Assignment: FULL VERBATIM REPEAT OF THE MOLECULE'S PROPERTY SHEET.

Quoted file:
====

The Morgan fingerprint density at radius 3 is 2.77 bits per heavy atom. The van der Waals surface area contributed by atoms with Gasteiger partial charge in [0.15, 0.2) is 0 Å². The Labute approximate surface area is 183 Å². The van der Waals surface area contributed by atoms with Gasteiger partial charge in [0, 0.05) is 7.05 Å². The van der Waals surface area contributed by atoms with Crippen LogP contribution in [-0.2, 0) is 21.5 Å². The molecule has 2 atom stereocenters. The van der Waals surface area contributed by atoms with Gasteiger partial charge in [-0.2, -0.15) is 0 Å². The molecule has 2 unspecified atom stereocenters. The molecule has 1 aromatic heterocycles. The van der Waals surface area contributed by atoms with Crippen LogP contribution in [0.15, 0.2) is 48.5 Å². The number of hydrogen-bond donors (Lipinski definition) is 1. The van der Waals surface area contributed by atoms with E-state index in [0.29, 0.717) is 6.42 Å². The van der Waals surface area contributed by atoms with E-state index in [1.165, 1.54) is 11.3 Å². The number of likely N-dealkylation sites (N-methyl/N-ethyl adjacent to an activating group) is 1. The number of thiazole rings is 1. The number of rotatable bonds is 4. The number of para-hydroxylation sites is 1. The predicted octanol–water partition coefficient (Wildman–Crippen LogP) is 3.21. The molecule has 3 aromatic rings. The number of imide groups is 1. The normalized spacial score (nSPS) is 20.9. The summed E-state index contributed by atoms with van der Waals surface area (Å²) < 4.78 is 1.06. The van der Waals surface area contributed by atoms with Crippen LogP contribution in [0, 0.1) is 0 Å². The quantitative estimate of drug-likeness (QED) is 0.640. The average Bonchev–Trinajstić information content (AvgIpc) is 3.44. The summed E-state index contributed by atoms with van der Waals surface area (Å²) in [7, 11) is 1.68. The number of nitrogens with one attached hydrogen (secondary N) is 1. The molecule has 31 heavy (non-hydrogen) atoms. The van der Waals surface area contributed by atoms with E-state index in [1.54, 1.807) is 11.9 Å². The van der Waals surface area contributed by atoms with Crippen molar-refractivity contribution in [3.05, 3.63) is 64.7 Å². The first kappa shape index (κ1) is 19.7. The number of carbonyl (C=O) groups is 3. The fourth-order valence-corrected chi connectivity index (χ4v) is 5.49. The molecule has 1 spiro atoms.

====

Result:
The Morgan fingerprint density at radius 3 is 2.77 bits per heavy atom. The van der Waals surface area contributed by atoms with Gasteiger partial charge in [0.15, 0.2) is 0 Å². The Labute approximate surface area is 183 Å². The van der Waals surface area contributed by atoms with Gasteiger partial charge in [0, 0.05) is 7.05 Å². The van der Waals surface area contributed by atoms with Crippen LogP contribution in [-0.2, 0) is 21.5 Å². The molecule has 2 atom stereocenters. The van der Waals surface area contributed by atoms with Gasteiger partial charge in [-0.2, -0.15) is 0 Å². The molecule has 2 unspecified atom stereocenters. The molecule has 1 aromatic heterocycles. The van der Waals surface area contributed by atoms with Crippen LogP contribution in [0.15, 0.2) is 48.5 Å². The number of hydrogen-bond donors (Lipinski definition) is 1. The van der Waals surface area contributed by atoms with E-state index in [0.29, 0.717) is 6.42 Å². The van der Waals surface area contributed by atoms with E-state index in [1.165, 1.54) is 11.3 Å². The number of likely N-dealkylation sites (N-methyl/N-ethyl adjacent to an activating group) is 1. The number of thiazole rings is 1. The number of rotatable bonds is 4. The number of para-hydroxylation sites is 1. The predicted octanol–water partition coefficient (Wildman–Crippen LogP) is 3.21. The molecule has 3 aromatic rings. The number of imide groups is 1. The normalized spacial score (nSPS) is 20.9. The summed E-state index contributed by atoms with van der Waals surface area (Å²) < 4.78 is 1.06. The van der Waals surface area contributed by atoms with Crippen LogP contribution in [0, 0.1) is 0 Å². The quantitative estimate of drug-likeness (QED) is 0.640. The average Bonchev–Trinajstić information content (AvgIpc) is 3.44. The summed E-state index contributed by atoms with van der Waals surface area (Å²) in [7, 11) is 1.68. The number of nitrogens with one attached hydrogen (secondary N) is 1. The molecule has 31 heavy (non-hydrogen) atoms. The van der Waals surface area contributed by atoms with E-state index in [1.54, 1.807) is 11.9 Å². The van der Waals surface area contributed by atoms with Crippen molar-refractivity contribution in [3.05, 3.63) is 64.7 Å². The first kappa shape index (κ1) is 19.7. The number of carbonyl (C=O) groups is 3. The fourth-order valence-corrected chi connectivity index (χ4v) is 5.49. The molecule has 1 spiro atoms.